Palestinian Local Government Units (LGUs) play an important role in providing services to the local population. However, very little information has been available regarding citizen satisfaction and the results of services available at the local level. Service providers and policy makers were unable to assess and compare service outcomes across the Palestinian territories, leaving a gap in fully understanding the reasons behind inequities and shortcomings in basic services.
A recent World Bank report – the Local Government Performance Assessment (LGPA) – analyzes the performance of Palestinian local authorities to better inform government interventions and policies for improving service delivery. The much-needed study included a household survey, supported by the Representative Office of Denmark and U.S. Agency for International Development with co-financing from the Palestinian Partnership for Infrastructure Development Multi-Donor Trust Fund (PID MDTF) and the Palestinian Recovery and Development Program Trust Fund (PRDP). The survey covered around 12,000 households in more than 380 Palestinian LGUs, looking at access, quality, and reliability of local services from the ‘demand side’ of the Palestinian citizen.
“Putting citizens first in policy-making requires both central and local level authorities to work in tandem to deliver on improving services. This is the first time that an assessment has been done to understand local government performance from the demand side, i.e., from the citizens,” said Marina Wes, World Bank Country Director for the West Bank and Gaza.
The LGPA report focused on outcomes in the four basic services provided by LGUs: water supply, sewage, solid waste collection, and local roads. Key findings show that access to services is relatively high, even in comparison to other countries in the region. This is a remarkable achievement, particularly given the fragile context in the Palestinian territories. However, quality and reliability of services vary widely. For example, Gaza is facing a severe water and sanitation crisis. Although almost all households in Gaza are connected to the public water network, only one percent of the households in Gaza has access to improved drinking water, in contrast to 94 percent in the West Bank. As a result, over 97 percent of the Gaza population needs to purchase potable water delivered by tanker-trucks.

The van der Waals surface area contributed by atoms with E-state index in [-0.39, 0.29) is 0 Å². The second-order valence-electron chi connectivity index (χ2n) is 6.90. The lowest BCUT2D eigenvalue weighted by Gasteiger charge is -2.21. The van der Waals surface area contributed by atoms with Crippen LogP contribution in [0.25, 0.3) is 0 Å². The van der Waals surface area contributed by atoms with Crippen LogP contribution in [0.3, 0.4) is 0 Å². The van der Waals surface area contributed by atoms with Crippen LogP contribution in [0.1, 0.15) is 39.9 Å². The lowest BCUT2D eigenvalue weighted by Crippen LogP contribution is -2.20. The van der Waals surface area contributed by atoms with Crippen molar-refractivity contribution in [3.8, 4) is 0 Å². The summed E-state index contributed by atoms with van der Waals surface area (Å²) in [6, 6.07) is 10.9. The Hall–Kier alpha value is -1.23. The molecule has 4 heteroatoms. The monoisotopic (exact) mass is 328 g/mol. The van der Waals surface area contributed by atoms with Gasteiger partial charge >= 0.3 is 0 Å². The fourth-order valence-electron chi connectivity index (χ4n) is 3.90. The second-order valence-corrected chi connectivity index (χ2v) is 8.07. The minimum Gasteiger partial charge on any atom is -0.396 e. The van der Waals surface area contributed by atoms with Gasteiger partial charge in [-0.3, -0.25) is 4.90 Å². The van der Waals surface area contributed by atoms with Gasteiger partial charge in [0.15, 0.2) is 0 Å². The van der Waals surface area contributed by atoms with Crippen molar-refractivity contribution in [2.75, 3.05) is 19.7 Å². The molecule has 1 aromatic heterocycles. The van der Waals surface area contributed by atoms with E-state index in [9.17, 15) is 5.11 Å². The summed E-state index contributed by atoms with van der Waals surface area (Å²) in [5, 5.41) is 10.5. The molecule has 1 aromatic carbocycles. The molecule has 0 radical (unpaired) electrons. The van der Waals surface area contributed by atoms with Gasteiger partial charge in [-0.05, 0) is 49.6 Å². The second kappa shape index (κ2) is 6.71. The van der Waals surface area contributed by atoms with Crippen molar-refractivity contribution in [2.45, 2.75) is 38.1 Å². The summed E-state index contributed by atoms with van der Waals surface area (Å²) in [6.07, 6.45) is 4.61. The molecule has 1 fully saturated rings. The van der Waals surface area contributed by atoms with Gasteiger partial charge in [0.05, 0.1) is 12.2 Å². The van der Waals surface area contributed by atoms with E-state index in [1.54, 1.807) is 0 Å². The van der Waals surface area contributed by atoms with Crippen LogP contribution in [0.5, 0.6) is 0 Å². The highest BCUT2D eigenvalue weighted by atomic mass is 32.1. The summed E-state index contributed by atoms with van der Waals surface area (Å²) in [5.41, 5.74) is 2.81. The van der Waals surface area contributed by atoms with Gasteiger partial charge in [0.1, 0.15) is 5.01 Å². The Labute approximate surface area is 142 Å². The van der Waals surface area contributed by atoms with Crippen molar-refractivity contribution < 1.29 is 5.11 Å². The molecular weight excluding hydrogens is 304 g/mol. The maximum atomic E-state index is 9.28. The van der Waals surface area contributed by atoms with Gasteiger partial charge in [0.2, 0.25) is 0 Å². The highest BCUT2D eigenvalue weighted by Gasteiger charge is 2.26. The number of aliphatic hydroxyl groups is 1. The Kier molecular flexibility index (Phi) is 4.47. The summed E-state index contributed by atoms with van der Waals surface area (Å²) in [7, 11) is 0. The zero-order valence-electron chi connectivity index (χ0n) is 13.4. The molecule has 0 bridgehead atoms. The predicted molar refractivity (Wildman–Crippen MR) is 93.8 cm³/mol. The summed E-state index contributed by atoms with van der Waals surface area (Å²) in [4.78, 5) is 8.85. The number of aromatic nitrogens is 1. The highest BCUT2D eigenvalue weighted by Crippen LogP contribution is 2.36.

Access to paved local roads is twice as high in the West Bank than in Gaza, however, over half of the surveyed households report that they are not satisfied with the conditions and quality of roads outsides their houses. For solid waste collection services, access differs by area with higher coverage in the West Bank than in Gaza. There is a noticeable correlation between the areas with low access to solid waste collection and those with minimal access to paved local roads. It is difficult for solid waste collection trucks to access areas without proper roads. This highlights the interdependence of the core services and the coordination needed for their provision.
Interestingly, the study found that there is generally no significant gender gap to access services. However, poor households and those living in more rural areas, near the Separation Barrier, and in Area C have lower access to services. Additionally, while the vast majority of households in the West Bank pays for services, the share of non-payment in Gaza is much higher for all services. The analysis further found that citizens are more likely to pay their bills on time if they are satisfied with service reliability and if they find the LGUs very responsive to citizens’ concerns or complaints.
“Access to basic services is remarkably high in the Palestinian case, even under extremely challenging circumstances of fragility and conflict. However, improving the quality and reliability of basic service provision must now move to the center of attention for policy makers and development partners. This will require improving local government finances and making local authorities more responsive to their citizens’ needs,” said Bjorn Philipp, World Bank Program Leader.
Based on the rich information, feedback, and analysis from the LGPA study, two essential recommendations stand out to help local governments improving the overall living standards of Palestinians: first, LGUs need to become more responsive to their citizens. For example, LGUs should establish citizen service centers, complaint mechanisms, and online citizen portals and explain their availability and use to the broader public. Second, local and national policy makers need to focus on enhancing local revenues and making available more funding from the central government. In parallel, LGUs need to spend their resources more efficiently and improve financial management practices.